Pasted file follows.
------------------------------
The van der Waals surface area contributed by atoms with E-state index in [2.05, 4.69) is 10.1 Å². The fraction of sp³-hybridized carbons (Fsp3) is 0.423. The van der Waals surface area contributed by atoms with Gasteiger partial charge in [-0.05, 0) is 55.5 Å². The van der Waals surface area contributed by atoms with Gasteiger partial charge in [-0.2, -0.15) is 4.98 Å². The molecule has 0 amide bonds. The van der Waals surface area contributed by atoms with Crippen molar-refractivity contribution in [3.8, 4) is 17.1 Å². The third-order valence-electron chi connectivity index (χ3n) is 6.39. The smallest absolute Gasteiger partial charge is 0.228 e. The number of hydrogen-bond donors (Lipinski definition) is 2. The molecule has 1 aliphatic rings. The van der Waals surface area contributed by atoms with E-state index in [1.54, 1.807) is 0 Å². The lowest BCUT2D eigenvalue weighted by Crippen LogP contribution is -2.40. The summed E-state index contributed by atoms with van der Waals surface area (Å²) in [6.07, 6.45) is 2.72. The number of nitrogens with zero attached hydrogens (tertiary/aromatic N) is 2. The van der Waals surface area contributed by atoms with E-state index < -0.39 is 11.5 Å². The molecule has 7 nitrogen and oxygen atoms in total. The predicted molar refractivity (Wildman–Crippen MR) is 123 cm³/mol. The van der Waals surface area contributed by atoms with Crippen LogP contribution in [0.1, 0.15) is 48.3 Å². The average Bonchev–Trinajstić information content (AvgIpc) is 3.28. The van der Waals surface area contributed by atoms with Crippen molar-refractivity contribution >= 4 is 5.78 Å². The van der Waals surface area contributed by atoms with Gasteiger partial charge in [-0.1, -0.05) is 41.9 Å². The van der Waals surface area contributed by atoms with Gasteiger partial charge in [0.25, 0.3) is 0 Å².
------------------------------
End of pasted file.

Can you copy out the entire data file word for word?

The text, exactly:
The van der Waals surface area contributed by atoms with E-state index in [2.05, 4.69) is 10.1 Å². The fraction of sp³-hybridized carbons (Fsp3) is 0.423. The van der Waals surface area contributed by atoms with Gasteiger partial charge in [-0.05, 0) is 55.5 Å². The van der Waals surface area contributed by atoms with Gasteiger partial charge in [-0.2, -0.15) is 4.98 Å². The molecule has 0 amide bonds. The van der Waals surface area contributed by atoms with Crippen molar-refractivity contribution in [3.8, 4) is 17.1 Å². The third-order valence-electron chi connectivity index (χ3n) is 6.39. The smallest absolute Gasteiger partial charge is 0.228 e. The number of hydrogen-bond donors (Lipinski definition) is 2. The molecule has 1 aliphatic rings. The van der Waals surface area contributed by atoms with E-state index in [1.54, 1.807) is 0 Å². The lowest BCUT2D eigenvalue weighted by Crippen LogP contribution is -2.40. The summed E-state index contributed by atoms with van der Waals surface area (Å²) in [6.07, 6.45) is 2.72. The number of nitrogens with zero attached hydrogens (tertiary/aromatic N) is 2. The van der Waals surface area contributed by atoms with E-state index < -0.39 is 11.5 Å². The molecule has 7 nitrogen and oxygen atoms in total. The predicted molar refractivity (Wildman–Crippen MR) is 123 cm³/mol. The van der Waals surface area contributed by atoms with Crippen LogP contribution in [0.1, 0.15) is 48.3 Å². The average Bonchev–Trinajstić information content (AvgIpc) is 3.28. The van der Waals surface area contributed by atoms with Crippen molar-refractivity contribution >= 4 is 5.78 Å². The van der Waals surface area contributed by atoms with Gasteiger partial charge in [-0.1, -0.05) is 41.9 Å². The van der Waals surface area contributed by atoms with Gasteiger partial charge in [0.25, 0.3) is 0 Å².